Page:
Getting Your Sleep Schedule Back On Track – A Daily Checklist

Our bodies naturally move in and out of cycles of sleepiness and wakefulness throughout the day. But sometimes we veer off track from our ideal sleep schedule. This can result in feeling tired during the day or not being able to fall asleep at night.

Our bodies are sensitive to the environment. For example, in the absence of light, our brain signals the body to produce melatonin, a hormone responsible for causing drowsiness.1 Thus, when we’re exposed to sunlight, our brains tell our bodies to quit releasing melatonin, making us alert and ready for the day.1

But sleep isn’t really as simple as night and day. In addition to the environment, our sleep schedule can be affected by:

  • Lifestyle
  • Nutrition
  • Overall health and wellbeing

There’s no doubt that sleep is important. And a good sleep schedule is essential for achieving an optimum life. We consider sleep one of our seven core performance areas because poor sleep can negatively impact:

  • Alertness
  • Cognition
  • Memory
  • Quality of life
  • Mood
  • Health

Unfortunately, insufficient sleep is very common. For example, the NHS claims that one in three adults struggle with sleep.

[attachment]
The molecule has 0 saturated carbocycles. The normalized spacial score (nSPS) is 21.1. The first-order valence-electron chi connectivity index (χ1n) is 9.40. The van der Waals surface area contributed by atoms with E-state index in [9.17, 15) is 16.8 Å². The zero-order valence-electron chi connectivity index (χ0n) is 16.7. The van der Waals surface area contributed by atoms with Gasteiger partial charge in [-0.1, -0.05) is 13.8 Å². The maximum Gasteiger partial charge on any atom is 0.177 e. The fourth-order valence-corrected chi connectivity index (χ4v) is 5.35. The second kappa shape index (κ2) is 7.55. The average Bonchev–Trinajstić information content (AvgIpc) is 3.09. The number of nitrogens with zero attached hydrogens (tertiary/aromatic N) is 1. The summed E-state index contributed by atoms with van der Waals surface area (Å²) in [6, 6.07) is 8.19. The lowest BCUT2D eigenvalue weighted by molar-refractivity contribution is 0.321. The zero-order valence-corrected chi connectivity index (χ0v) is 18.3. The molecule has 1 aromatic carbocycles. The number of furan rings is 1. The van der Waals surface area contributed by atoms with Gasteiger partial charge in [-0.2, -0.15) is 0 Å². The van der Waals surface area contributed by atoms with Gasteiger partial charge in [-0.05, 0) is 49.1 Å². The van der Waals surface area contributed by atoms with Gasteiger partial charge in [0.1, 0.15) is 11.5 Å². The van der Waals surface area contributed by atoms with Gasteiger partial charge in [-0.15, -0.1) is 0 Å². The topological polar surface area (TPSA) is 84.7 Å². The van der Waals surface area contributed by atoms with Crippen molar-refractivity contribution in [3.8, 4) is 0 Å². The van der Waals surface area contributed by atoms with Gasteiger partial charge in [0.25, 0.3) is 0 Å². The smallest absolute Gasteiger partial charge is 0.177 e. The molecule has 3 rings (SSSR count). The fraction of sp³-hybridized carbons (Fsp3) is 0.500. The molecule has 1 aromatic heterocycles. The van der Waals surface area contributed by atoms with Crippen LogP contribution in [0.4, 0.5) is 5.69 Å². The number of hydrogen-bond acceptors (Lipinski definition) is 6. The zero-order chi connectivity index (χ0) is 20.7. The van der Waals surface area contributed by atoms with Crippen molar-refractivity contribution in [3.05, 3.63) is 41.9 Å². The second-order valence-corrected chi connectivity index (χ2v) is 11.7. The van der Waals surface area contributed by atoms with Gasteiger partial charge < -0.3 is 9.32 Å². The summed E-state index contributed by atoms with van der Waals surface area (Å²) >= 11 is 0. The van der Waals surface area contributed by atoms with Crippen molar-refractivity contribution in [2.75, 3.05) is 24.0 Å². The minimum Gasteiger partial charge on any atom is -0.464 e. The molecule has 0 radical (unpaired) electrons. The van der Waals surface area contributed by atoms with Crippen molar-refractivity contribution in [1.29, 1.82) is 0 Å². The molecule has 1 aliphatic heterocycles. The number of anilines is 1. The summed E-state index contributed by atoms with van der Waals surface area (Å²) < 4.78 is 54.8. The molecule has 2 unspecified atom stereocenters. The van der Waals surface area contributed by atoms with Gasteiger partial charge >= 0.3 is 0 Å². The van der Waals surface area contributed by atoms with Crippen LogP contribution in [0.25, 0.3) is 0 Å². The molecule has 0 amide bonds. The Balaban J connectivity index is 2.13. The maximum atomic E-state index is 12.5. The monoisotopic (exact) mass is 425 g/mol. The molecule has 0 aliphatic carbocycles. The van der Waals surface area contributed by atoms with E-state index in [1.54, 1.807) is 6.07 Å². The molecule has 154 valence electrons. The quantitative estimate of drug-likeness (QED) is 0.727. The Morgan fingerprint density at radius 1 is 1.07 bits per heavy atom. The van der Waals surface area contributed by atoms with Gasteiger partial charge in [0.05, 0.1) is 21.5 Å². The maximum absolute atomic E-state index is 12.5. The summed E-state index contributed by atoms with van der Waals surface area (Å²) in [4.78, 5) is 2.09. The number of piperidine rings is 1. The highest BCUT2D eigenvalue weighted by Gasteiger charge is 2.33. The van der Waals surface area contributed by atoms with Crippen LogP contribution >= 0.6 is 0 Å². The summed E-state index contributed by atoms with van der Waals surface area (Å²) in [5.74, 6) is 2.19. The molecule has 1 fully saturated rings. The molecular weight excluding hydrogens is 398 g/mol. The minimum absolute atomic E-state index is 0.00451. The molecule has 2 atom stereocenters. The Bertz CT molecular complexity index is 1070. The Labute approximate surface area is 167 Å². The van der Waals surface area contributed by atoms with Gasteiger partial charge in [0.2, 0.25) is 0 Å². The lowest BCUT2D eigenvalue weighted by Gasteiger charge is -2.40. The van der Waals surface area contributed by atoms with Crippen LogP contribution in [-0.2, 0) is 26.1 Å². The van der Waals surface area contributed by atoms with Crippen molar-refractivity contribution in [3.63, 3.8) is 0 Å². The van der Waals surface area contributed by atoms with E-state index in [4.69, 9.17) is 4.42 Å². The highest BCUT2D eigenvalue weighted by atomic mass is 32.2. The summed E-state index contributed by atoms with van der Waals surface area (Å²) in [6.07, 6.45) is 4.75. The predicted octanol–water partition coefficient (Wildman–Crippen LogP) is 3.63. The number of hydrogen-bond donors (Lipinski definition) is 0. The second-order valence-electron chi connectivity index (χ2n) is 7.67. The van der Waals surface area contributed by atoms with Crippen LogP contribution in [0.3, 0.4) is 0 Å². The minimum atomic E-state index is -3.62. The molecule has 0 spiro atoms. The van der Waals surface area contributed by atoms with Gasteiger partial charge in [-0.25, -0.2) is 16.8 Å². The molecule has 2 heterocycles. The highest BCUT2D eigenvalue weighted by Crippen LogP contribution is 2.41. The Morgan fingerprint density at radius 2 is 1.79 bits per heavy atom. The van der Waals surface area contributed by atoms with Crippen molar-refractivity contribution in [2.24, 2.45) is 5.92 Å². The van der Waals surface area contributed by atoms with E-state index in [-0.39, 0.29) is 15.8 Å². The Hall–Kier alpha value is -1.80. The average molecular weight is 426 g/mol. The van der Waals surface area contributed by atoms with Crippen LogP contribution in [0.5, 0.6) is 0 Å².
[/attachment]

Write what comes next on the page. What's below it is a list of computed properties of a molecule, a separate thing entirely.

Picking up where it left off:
So, we’ve put together a three-part daily checklist to help you get your sleep schedule back on track!

Lifestyle changes to fix your sleep schedule

lifestyle changes for getting sleep schedule back on track - ElevateMe
Photo by Alisa Anton on Unsplash

1. Practice mindfulness before bed

Mindfulness is being aware and present in the current moment. Meditation is a great way to induce mindfulness. It is an excellent first step towards getting your sleep schedule back on track.

Moreover, it has been linked to reduced stress and anxiety levels,2,3 which can help you relax and unwind after a busy day. Before falling asleep, consider a mindfulness exercise. Here’s a 10-minute guided meditation video on YouTube to help you get started!

2. Build a relaxing evening routine

A plan for relaxation before bed can help you fall asleep with ease.4 While meditation and mindfulness can be great ways to relax, having an evening routine focused on relaxation can help you prepare your body and mind for sleep.